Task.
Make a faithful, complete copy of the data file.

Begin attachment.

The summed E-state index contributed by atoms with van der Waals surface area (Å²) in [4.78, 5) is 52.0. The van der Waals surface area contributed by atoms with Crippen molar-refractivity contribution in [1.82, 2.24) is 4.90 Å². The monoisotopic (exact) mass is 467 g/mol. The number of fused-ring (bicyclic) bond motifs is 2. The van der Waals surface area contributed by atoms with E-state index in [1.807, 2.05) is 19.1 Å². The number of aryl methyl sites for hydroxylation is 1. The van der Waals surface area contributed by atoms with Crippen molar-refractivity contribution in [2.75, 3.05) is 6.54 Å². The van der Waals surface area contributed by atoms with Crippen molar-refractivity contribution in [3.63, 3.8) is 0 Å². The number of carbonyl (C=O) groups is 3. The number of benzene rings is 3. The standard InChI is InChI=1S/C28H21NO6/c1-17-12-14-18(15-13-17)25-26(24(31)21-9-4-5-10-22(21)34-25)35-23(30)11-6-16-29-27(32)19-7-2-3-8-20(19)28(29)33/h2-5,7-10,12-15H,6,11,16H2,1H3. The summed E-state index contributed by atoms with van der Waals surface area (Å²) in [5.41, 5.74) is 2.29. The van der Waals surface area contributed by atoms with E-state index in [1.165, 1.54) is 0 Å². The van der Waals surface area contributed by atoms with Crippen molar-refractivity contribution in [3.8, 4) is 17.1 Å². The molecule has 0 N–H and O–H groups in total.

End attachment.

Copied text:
The summed E-state index contributed by atoms with van der Waals surface area (Å²) in [4.78, 5) is 52.0. The van der Waals surface area contributed by atoms with Crippen molar-refractivity contribution in [1.82, 2.24) is 4.90 Å². The monoisotopic (exact) mass is 467 g/mol. The number of fused-ring (bicyclic) bond motifs is 2. The van der Waals surface area contributed by atoms with E-state index in [1.807, 2.05) is 19.1 Å². The number of aryl methyl sites for hydroxylation is 1. The van der Waals surface area contributed by atoms with Crippen molar-refractivity contribution in [2.75, 3.05) is 6.54 Å². The van der Waals surface area contributed by atoms with Crippen molar-refractivity contribution in [3.63, 3.8) is 0 Å². The number of carbonyl (C=O) groups is 3. The number of benzene rings is 3. The standard InChI is InChI=1S/C28H21NO6/c1-17-12-14-18(15-13-17)25-26(24(31)21-9-4-5-10-22(21)34-25)35-23(30)11-6-16-29-27(32)19-7-2-3-8-20(19)28(29)33/h2-5,7-10,12-15H,6,11,16H2,1H3. The summed E-state index contributed by atoms with van der Waals surface area (Å²) in [5.41, 5.74) is 2.29. The van der Waals surface area contributed by atoms with E-state index in [1.165, 1.54) is 0 Å². The van der Waals surface area contributed by atoms with Crippen molar-refractivity contribution in [3.8, 4) is 17.1 Å². The molecule has 0 N–H and O–H groups in total.